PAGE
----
allotment to eligible local entities (defined as l ocal educational a gen c i es (LEAs),
community based organizations (CBOs), other public or privat e entities, or consortia
of one or more of the above). To the ex t e n t p o s s i ble, SEAs are t o d istribute funds
equitably a m o ng geographic areas within the s tate, i ncluding urban and rural
communities. SEAs may only award grants to eligible en t ities t hat will be serving
students who attend schools eligible for schoolwide programs under S ection 1114 of
th e E S EA, or schools t hat s erve a h igh p ercentage of students from l ow income
families, and t he families of t hese students. 4 Stat es are t o give priority to applications
t h a t propose t o t arget s ervices to students who attend schools t hat h ave b e e n
identified as i n n eed of improvement under S ection 1116 of the ESEA (schools t hat
fail to make adequate yearly progress for 2 consecutive years by s tate meas ures ) and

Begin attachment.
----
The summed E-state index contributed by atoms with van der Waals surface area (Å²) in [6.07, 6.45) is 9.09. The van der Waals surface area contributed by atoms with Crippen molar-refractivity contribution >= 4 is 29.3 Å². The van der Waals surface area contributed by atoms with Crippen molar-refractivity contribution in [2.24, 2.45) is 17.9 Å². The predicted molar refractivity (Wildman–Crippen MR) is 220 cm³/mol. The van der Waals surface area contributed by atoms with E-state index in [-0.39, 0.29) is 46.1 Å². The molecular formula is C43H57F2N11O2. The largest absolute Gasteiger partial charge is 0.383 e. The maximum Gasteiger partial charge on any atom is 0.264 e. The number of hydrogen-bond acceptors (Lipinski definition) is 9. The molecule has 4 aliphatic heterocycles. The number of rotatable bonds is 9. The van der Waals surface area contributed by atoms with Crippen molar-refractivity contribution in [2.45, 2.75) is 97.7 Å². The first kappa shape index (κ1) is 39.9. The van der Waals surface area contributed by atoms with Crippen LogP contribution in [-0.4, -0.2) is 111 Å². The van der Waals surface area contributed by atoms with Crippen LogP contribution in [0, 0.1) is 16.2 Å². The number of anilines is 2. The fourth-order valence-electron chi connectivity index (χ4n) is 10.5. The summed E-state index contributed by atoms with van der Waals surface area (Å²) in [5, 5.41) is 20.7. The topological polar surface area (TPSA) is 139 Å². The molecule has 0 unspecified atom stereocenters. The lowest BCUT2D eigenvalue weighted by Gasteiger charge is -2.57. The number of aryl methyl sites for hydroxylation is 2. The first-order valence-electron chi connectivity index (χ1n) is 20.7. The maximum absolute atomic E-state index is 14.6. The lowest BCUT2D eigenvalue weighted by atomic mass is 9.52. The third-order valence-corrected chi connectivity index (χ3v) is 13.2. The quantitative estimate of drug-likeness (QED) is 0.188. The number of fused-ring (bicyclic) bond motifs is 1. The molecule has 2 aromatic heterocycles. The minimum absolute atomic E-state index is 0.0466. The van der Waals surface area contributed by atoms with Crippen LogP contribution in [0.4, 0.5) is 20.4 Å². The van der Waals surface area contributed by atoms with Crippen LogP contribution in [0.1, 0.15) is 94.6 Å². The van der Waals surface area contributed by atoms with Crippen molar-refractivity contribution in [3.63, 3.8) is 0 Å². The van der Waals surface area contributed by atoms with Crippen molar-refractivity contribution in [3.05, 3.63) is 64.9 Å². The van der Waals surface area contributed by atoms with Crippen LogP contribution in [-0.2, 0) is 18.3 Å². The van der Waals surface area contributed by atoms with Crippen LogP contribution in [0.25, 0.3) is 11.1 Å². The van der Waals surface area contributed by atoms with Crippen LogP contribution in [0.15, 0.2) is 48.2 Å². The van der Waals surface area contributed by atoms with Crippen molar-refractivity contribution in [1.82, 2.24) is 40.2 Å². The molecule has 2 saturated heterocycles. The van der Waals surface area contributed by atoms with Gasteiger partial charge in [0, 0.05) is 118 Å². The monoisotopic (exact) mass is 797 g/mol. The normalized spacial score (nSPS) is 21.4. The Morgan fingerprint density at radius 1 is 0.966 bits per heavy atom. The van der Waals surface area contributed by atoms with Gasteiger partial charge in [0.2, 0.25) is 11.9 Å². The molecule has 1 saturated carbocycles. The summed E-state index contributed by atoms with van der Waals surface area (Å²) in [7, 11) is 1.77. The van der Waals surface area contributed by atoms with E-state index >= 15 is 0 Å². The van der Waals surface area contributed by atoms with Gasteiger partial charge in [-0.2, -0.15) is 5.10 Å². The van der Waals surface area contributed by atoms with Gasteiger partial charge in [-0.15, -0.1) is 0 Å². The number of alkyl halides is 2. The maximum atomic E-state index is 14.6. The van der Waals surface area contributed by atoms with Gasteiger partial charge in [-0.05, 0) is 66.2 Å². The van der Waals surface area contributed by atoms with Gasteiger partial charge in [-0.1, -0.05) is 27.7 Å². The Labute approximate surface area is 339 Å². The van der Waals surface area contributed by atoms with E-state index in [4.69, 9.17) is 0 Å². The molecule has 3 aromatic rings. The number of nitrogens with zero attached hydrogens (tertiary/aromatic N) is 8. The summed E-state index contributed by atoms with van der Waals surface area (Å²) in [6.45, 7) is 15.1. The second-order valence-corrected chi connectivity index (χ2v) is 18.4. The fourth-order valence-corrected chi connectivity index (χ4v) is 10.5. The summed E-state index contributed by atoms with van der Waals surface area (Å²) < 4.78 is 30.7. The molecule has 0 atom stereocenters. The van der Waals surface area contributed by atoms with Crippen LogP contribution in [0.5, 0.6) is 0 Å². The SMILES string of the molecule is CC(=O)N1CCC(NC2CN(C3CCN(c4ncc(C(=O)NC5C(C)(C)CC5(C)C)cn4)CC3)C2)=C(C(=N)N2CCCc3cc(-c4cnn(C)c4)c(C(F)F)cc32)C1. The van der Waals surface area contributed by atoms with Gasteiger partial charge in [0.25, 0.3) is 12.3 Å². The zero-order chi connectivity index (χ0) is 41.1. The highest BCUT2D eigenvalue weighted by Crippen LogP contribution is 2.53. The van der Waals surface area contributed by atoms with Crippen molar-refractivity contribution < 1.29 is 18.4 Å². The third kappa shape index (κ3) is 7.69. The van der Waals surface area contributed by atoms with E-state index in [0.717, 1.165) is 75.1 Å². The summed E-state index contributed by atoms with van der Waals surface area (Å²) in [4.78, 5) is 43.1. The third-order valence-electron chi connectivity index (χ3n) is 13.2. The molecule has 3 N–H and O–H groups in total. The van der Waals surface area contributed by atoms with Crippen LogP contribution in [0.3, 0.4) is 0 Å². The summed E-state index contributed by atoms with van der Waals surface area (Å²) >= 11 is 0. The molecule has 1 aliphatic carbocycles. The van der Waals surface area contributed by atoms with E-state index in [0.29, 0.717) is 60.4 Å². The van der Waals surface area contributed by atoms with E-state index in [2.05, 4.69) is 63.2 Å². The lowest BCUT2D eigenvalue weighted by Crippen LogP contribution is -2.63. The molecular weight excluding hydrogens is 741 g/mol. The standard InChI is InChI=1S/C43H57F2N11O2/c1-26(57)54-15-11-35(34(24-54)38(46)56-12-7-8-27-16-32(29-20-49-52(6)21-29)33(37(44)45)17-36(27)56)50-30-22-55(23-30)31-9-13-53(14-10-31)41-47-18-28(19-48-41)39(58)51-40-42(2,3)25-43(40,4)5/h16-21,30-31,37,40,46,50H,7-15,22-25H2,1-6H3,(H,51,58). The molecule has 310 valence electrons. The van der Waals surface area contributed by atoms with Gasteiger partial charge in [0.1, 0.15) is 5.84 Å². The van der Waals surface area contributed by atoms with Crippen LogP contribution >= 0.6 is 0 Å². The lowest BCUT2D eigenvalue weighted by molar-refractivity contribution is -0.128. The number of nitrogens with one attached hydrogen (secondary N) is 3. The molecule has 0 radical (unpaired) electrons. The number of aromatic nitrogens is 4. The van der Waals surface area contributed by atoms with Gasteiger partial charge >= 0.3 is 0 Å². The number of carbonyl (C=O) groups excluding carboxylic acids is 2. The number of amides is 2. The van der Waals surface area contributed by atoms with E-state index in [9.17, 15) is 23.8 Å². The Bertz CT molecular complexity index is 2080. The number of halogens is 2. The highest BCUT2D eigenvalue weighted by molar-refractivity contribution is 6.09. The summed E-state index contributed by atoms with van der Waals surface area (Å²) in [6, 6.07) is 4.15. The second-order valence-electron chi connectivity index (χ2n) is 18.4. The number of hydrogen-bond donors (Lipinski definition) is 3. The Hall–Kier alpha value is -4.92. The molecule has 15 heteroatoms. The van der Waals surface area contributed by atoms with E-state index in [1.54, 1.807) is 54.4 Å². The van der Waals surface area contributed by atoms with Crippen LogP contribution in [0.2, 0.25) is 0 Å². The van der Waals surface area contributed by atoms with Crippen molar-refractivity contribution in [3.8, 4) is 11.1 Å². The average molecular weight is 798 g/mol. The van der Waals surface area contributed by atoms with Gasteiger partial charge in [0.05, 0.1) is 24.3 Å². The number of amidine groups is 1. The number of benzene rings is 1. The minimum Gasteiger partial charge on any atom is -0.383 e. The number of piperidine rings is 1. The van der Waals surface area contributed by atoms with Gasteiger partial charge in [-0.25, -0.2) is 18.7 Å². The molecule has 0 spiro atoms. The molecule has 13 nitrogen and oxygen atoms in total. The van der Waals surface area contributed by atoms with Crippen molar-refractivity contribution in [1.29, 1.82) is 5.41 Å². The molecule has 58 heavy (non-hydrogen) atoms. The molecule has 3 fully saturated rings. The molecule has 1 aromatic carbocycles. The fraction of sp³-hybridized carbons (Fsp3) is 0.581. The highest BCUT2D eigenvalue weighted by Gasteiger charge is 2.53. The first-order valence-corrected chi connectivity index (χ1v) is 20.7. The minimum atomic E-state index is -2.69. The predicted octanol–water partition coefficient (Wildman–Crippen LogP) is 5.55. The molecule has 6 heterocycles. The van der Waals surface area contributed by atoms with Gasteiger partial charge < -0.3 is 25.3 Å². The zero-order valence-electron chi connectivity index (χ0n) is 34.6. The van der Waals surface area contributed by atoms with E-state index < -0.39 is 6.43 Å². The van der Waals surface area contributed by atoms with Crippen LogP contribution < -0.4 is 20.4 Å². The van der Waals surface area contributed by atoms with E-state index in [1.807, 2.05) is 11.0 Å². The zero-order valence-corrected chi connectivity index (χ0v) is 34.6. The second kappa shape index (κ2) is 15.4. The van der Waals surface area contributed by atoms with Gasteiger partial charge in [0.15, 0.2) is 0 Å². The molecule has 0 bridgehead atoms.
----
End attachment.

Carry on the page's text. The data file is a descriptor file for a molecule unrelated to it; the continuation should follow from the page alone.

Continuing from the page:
are s ubmitted j ointly by an LEA and a C BO or other public or private entity. 5
Recipients of 21st CCLC grants are to use t hese funds for b efore and after s chool
activities t hat advance s tudent academic achievement.6 The p rogram’s focus i s now
ex clusivel y o n t h e s e before and after school activities for children and youth, and
educational activities for thei r families. The s tated purposes o f t h e p rogram as
reaut hori z ed, are t h reefol d:
! Provide opportunities for academic enrichment to help students
(particularly those attending low-performing s chools) to meet state
and l ocal st udent academ i c achi evem ent st andards;
! Offer s tudents a wide variety o f additional s ervices, p rograms and
activities i ntended t o rei nforce and complem ent t heir regular
academ i c program ; and
3 For ongoing updated i nforma tion on t he status of the progr am see CRS Report RL31240,
21 st Century Community Learning Centers i n P.L. 107-110: Background and Funding,by
4 In ge neral, schools e ligible for s choolwide programs under Section 1114 of the ESEA, are
those public schools where 40% or more of the s tudents are from l ow income families.